To the Sewanee community,
On Friday, June 24th, the Supreme Court issued an anticipated ruling in the case of Dobbs v. Jackson Women’s Health Organization that overturned the constitutional right to abortion established nearly fifty years ago in Roe v. Wade (1973) and reaffirmed in Planned Parenthood v. Casey (1992). With that ruling, the Court removed constitutional protection for an established right for the first time in its history; it also raised the possibility that other established rights could be reconsidered, specifically the right to contraception (see Griswold v. Connecticut), the right to same-sex intimacy (see Lawrence v. Texas), and the right to same-sex marriage (see Obergefell v. Hodges). As it happens, the Dobbs decision was announced the day after the fiftieth anniversary of Title IX. To mark the occasion and the achievements of the civil rights law that opened educational opportunities to millions of people, the President of the United States said that Title IX “transformed our nation.” With the overturning of Roe, the Supreme Court has also transformed our nation and now the future is both uncertain and ominous for millions of women, queer, nonbinary, and trans folk.
We, as members of Sewanee’s faculty, write to express our concern about the life-altering consequences that will surely follow in the wake of the Court’s decision. Millions of pregnant people will now find their access to abortion denied or severely restricted by state laws or court decisions. As it stands, twenty states will ban or restrict abortions immediately or in the near future, while in another ten the legal status of abortion is up for reconsideration. Here in Tennessee, one of thirteen states with “trigger laws,” an even more restrictive ban will go into effect on August 25, when all abortions are outlawed except to save the mother from death or serious physical injury. The new law is particularly egregious as it is based upon an affirmative defense approach to enforcement which means that physicians performing abortions to save the life of the pregnant person can be first charged with a Class C felony–which carries a prison sentence of three to fifteen years and fines up to $10,000–and then must justify and defend their actions in court. This places physicians in the untenable position of risking prosecution for providing life-saving care to their patients.
As of August 25, pregnant people requiring abortion care who reside in Tennessee will be forced to travel out of state. This is impractical or impossible for nearly half of all abortion patients who disproportionately include women living below the poverty line, especially women of color. The risks already faced by undocumented pregnant people will be compounded. Without access to safe and legal abortion, pregnant people will suffer the status of second-class citizens who are made more vulnerable to the coercive power of the state. Under state laws that criminalize abortion, pregnant people lose their bodily autonomy and can be forced to give birth against their will, effectively becoming enslaved to the state. Under more draconian laws, victims of incest or rape can be victimized once by their attackers, and again by the state that requires them to carry to term a pregnancy that was violently imposed upon them. Under the most extreme scenarios, the state may increase its surveillance of pregnant people, track and criminalize their interstate travel, charge their companions with aiding and abetting, incentivize bounty hunters, or charge people who have an abortion with murder, all as anti-choice militants armed with guns and lethal doses of moral superiority grow bolder. And under any legal regime that rejects privacy as a substantive due process right, the civil rights of trans and other queer folk are in jeopardy as well, as recent laws and executive orders in states like Texas and Florida already make clear.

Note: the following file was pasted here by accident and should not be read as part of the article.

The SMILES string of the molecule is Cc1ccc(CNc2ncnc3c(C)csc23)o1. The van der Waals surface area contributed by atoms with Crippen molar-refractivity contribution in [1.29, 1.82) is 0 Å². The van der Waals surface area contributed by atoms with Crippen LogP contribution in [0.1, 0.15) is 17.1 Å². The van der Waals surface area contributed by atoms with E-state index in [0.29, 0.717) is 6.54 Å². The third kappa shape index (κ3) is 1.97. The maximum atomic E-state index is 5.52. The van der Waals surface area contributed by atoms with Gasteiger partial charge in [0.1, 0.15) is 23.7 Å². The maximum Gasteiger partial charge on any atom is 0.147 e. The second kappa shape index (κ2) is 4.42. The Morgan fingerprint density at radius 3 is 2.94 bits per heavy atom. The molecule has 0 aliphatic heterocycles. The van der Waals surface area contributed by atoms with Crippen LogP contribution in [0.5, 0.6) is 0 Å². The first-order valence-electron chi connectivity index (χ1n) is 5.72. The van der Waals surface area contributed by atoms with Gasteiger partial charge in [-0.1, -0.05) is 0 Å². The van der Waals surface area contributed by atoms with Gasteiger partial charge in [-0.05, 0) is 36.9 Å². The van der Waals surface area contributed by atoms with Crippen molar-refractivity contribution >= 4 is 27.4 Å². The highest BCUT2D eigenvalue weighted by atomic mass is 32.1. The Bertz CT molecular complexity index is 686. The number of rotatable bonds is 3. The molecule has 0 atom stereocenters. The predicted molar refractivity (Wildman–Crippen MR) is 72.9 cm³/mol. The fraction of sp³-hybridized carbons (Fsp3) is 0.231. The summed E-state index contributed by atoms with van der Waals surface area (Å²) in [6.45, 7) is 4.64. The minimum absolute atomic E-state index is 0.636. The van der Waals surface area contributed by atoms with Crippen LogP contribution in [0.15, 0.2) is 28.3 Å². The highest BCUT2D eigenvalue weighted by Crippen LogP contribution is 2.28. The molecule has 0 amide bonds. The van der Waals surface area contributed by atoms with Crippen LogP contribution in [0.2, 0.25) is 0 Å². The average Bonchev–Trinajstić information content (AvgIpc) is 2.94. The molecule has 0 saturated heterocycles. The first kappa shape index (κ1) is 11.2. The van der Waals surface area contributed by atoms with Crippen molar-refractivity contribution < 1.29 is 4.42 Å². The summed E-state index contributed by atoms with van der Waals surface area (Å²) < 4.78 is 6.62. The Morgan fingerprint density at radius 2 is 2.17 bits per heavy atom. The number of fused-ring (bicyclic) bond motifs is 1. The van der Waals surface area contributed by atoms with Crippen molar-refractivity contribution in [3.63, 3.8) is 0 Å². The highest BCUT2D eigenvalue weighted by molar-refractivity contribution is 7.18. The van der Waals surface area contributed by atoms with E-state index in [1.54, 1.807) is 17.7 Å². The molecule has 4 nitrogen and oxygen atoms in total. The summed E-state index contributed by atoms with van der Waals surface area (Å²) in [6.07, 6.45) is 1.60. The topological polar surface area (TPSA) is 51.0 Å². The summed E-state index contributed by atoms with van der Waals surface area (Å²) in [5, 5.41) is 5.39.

Without access to legal, reliable abortion, those who would have sought to terminate a pregnancy will also suffer the known long-term effects of unwanted births. In terms of physical and mental health, women denied abortions are more likely to experience complications during pregnancy, such as eclampsia, and gestational hypertension, anxiety, and low self-esteem after giving birth; state bans and restrictions may also increase the likelihood of intimate partner violence and the overall number of pregnancy-related deaths. Women without access to abortion are also more likely to raise their child alone, three times more likely to be unemployed, and four times more likely to live in poverty; for many women, especially women of color, these documented burdens perpetuate “cycles of disadvantage” in which opportunities to achieve financial stability by taking a better paying job or earning a college degree are effectively foreclosed. These predictable economic and social disadvantages will be compounded by the lack of guarantees of paid parental leave, universal health care, and subsidized child care.